Jinkens' play inside allowed us to play Malik Jefferson outside on half of his snaps and the result was pleasing. Malik is the best pass rusher on the roster.  Jefferson secured two sacks (the pure "I just destroyed your OT" kind - not the Ridgeway flushed your QB into my arms variety) and he added six tackles.  Jefferson has Khalil Mack type athletic ability and the more we can play him outside standing up, the better we can address our lack of pass rushing and unleash a freaky disruptor on the backside of running plays.  Since I'm a insufferable prick, I will point out that he missed an open field tackle in the first half.

I'm a big Naashon Hughes fan and he has been the most consistent player on the D since the opener.  He's not great at anything, but he's competent at everything.  His versatility shines with Jefferson opposite him and the DL playing well as it allows him to roam, to erase RBs and TEs in the flat and generally be a pain in the ass when teams try to exploit the edges.  He led the Longhorns in tackles with 9.  I still think he has physical upside yet untapped and it's not hard to imagine him carrying 245+ without losing his hips.

At the risk of being overly optimistic, this unit goes from a liability to a major asset if 1) the interior DL continues to show and 2). Peter Jinkens continues his Jessie Armstead impression.


We used Duke Thomas as a freelance disruptor in the first half, bringing him so frequently on corner blitzes that it became almost disrespectful to OU's ability to adjust.  Lincoln Riley finally dialed it in in the late 2nd quarter and the second half and made the basic adjustment of split blocking backs when OU wanted to run something downfield or hot routes and screens out of empty sets.  Those OU blitz beaters solved extra man pressure, but that became a moot point when we lined up Jefferson outside on the final drive and watched #46 treat the Sooner OT like he was an outhouse at a Insane Klown Posse concert.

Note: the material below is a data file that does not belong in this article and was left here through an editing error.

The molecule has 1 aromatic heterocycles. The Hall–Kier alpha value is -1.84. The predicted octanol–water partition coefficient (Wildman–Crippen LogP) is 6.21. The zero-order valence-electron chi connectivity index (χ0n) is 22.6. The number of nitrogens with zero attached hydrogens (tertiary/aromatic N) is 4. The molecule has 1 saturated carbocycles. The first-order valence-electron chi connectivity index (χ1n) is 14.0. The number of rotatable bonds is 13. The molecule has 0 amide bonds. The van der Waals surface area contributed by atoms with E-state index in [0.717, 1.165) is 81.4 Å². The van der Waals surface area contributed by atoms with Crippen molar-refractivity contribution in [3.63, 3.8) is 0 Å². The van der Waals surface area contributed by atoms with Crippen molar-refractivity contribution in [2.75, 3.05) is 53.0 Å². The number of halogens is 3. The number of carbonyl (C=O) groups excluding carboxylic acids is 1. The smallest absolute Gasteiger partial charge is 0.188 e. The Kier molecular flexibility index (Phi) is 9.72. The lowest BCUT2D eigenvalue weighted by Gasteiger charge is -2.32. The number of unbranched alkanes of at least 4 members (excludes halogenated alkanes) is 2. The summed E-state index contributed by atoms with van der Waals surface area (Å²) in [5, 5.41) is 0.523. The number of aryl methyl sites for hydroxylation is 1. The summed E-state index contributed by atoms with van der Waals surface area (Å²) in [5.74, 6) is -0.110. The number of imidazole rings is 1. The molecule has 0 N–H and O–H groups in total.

DBs with a pass rush look much better than those without and while this unit is still a work in progress, we saw what they're capable of when the opposing QB is pressured, harried and generally molested.  The most encouraging thing I saw was the tackling provided by Holton Hill and D Davis outside, our ability to get actual coverage sacks and the general competitiveness with which everyone played.  The one-to-grow on moments were provided by Dylan Haines' puzzling end zone loss of the OU FB, our feeble attempt to deal with a sideline vertical (Briles will giggle when he sees that one - let's set the Corey Coleman yardage over/under at 150 right now) and Antwuan Davis forgetting what coverage he was in a few times.  Bedford and Strong are still trying to balance talented young guys who have no idea what's happening out there with more experienced veterans who know but may not be able to do anything about it.

I know the fans have easy solutions (blitz 8 men or something!) but transitional periods require patience.


Holding OU to 278 yards and 17 points is winning football.  If Texas can continue to match that standard, they'll be bowling at season's end.  Unfortunately, the Purple Wizard looms and he'll have something for us.  If we can't handle misdirection and constant run/pass conflict for our LBs and secondary, the Texas two step will be one step forward and two steps back.  Come up big against the Wildcats post-bye and the back half of the schedule gets real interesting, real fast.